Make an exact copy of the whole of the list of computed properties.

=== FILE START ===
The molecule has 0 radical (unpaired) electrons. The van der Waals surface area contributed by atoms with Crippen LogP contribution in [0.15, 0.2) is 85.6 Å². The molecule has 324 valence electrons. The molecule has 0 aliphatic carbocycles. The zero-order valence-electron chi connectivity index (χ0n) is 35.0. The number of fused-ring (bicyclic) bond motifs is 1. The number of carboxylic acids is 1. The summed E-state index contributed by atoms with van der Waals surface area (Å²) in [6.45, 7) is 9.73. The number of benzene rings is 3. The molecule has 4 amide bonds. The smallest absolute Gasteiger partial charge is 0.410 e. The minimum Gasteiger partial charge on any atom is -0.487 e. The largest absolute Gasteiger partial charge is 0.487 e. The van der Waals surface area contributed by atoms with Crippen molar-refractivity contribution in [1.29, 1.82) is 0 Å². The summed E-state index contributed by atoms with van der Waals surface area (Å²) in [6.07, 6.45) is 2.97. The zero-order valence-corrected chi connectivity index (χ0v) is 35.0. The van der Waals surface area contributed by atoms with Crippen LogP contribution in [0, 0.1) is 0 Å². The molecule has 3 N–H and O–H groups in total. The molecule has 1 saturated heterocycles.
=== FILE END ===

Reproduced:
The molecule has 0 radical (unpaired) electrons. The van der Waals surface area contributed by atoms with Crippen LogP contribution in [0.15, 0.2) is 85.6 Å². The molecule has 324 valence electrons. The molecule has 0 aliphatic carbocycles. The zero-order valence-electron chi connectivity index (χ0n) is 35.0. The number of fused-ring (bicyclic) bond motifs is 1. The number of carboxylic acids is 1. The summed E-state index contributed by atoms with van der Waals surface area (Å²) in [6.45, 7) is 9.73. The number of benzene rings is 3. The molecule has 4 amide bonds. The smallest absolute Gasteiger partial charge is 0.410 e. The minimum Gasteiger partial charge on any atom is -0.487 e. The largest absolute Gasteiger partial charge is 0.487 e. The van der Waals surface area contributed by atoms with Crippen molar-refractivity contribution in [1.29, 1.82) is 0 Å². The summed E-state index contributed by atoms with van der Waals surface area (Å²) in [6.07, 6.45) is 2.97. The zero-order valence-corrected chi connectivity index (χ0v) is 35.0. The van der Waals surface area contributed by atoms with Crippen LogP contribution in [0, 0.1) is 0 Å². The molecule has 3 N–H and O–H groups in total. The molecule has 1 saturated heterocycles.